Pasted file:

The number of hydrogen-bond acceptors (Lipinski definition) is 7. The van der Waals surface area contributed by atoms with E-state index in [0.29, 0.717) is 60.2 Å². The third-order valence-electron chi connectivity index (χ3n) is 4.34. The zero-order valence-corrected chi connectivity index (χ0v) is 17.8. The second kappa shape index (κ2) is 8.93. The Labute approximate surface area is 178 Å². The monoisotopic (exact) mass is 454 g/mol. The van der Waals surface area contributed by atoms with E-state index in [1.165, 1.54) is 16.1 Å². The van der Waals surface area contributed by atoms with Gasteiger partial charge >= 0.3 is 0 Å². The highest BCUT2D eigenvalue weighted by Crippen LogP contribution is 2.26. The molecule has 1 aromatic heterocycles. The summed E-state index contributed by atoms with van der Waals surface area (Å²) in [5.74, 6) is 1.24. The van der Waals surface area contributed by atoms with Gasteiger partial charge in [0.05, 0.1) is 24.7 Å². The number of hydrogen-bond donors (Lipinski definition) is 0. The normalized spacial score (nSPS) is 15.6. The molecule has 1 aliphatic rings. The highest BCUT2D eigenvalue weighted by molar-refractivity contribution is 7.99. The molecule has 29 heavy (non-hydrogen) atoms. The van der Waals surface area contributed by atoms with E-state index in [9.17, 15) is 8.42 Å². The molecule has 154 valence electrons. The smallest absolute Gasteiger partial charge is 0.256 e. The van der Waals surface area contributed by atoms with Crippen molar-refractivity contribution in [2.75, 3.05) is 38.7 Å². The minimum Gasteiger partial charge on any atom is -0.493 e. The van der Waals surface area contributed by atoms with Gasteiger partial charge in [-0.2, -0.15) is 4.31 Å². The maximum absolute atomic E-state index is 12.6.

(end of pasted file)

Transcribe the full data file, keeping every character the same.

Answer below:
The number of hydrogen-bond acceptors (Lipinski definition) is 7. The van der Waals surface area contributed by atoms with E-state index in [0.29, 0.717) is 60.2 Å². The third-order valence-electron chi connectivity index (χ3n) is 4.34. The zero-order valence-corrected chi connectivity index (χ0v) is 17.8. The second kappa shape index (κ2) is 8.93. The Labute approximate surface area is 178 Å². The monoisotopic (exact) mass is 454 g/mol. The van der Waals surface area contributed by atoms with E-state index in [1.165, 1.54) is 16.1 Å². The van der Waals surface area contributed by atoms with Gasteiger partial charge >= 0.3 is 0 Å². The highest BCUT2D eigenvalue weighted by Crippen LogP contribution is 2.26. The molecule has 1 aromatic heterocycles. The summed E-state index contributed by atoms with van der Waals surface area (Å²) in [5.74, 6) is 1.24. The van der Waals surface area contributed by atoms with Gasteiger partial charge in [0.05, 0.1) is 24.7 Å². The number of hydrogen-bond donors (Lipinski definition) is 0. The normalized spacial score (nSPS) is 15.6. The molecule has 1 aliphatic rings. The highest BCUT2D eigenvalue weighted by molar-refractivity contribution is 7.99. The molecule has 29 heavy (non-hydrogen) atoms. The van der Waals surface area contributed by atoms with E-state index in [9.17, 15) is 8.42 Å². The molecule has 154 valence electrons. The smallest absolute Gasteiger partial charge is 0.256 e. The van der Waals surface area contributed by atoms with Crippen molar-refractivity contribution in [2.75, 3.05) is 38.7 Å². The minimum Gasteiger partial charge on any atom is -0.493 e. The van der Waals surface area contributed by atoms with Gasteiger partial charge in [-0.2, -0.15) is 4.31 Å². The maximum absolute atomic E-state index is 12.6.